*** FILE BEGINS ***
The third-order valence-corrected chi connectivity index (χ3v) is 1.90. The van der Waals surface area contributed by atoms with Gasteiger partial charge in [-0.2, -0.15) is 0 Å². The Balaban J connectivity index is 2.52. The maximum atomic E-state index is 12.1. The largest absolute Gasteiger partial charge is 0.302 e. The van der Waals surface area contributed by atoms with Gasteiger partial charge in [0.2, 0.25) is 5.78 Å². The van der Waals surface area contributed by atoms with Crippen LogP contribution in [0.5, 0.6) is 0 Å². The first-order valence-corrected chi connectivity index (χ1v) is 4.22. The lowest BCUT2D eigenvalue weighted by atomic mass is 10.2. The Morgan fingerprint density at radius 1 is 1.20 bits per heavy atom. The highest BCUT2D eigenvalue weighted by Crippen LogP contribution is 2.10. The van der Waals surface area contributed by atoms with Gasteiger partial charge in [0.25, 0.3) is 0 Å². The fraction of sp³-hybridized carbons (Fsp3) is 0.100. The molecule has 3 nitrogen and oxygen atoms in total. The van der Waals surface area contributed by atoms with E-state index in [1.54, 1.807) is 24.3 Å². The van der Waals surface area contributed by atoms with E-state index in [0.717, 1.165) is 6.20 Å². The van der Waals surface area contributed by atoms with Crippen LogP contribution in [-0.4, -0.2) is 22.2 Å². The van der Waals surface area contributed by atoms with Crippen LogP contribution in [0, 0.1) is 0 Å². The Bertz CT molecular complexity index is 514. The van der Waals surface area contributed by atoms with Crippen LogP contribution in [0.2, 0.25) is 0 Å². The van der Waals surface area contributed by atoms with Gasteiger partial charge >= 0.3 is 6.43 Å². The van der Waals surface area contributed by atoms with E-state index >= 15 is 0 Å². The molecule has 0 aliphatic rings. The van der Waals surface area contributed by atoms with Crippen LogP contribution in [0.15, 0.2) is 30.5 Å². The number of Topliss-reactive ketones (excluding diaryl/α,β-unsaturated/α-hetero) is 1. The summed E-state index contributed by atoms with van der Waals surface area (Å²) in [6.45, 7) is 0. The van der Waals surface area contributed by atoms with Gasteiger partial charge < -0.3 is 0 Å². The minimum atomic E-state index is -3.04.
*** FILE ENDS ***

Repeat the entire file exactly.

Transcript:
The third-order valence-corrected chi connectivity index (χ3v) is 1.90. The van der Waals surface area contributed by atoms with Gasteiger partial charge in [-0.2, -0.15) is 0 Å². The Balaban J connectivity index is 2.52. The maximum atomic E-state index is 12.1. The largest absolute Gasteiger partial charge is 0.302 e. The van der Waals surface area contributed by atoms with Gasteiger partial charge in [0.2, 0.25) is 5.78 Å². The van der Waals surface area contributed by atoms with Crippen LogP contribution in [0.5, 0.6) is 0 Å². The first-order valence-corrected chi connectivity index (χ1v) is 4.22. The lowest BCUT2D eigenvalue weighted by atomic mass is 10.2. The Morgan fingerprint density at radius 1 is 1.20 bits per heavy atom. The highest BCUT2D eigenvalue weighted by Crippen LogP contribution is 2.10. The van der Waals surface area contributed by atoms with Gasteiger partial charge in [0.25, 0.3) is 0 Å². The fraction of sp³-hybridized carbons (Fsp3) is 0.100. The molecule has 3 nitrogen and oxygen atoms in total. The van der Waals surface area contributed by atoms with E-state index in [1.54, 1.807) is 24.3 Å². The van der Waals surface area contributed by atoms with E-state index in [0.717, 1.165) is 6.20 Å². The van der Waals surface area contributed by atoms with Crippen LogP contribution in [-0.4, -0.2) is 22.2 Å². The van der Waals surface area contributed by atoms with Crippen LogP contribution in [0, 0.1) is 0 Å². The Bertz CT molecular complexity index is 514. The van der Waals surface area contributed by atoms with Crippen LogP contribution in [0.2, 0.25) is 0 Å². The van der Waals surface area contributed by atoms with Gasteiger partial charge >= 0.3 is 6.43 Å². The van der Waals surface area contributed by atoms with E-state index >= 15 is 0 Å². The molecule has 0 aliphatic rings. The van der Waals surface area contributed by atoms with Crippen LogP contribution in [0.15, 0.2) is 30.5 Å². The number of Topliss-reactive ketones (excluding diaryl/α,β-unsaturated/α-hetero) is 1. The summed E-state index contributed by atoms with van der Waals surface area (Å²) in [6.45, 7) is 0. The van der Waals surface area contributed by atoms with Gasteiger partial charge < -0.3 is 0 Å². The minimum atomic E-state index is -3.04.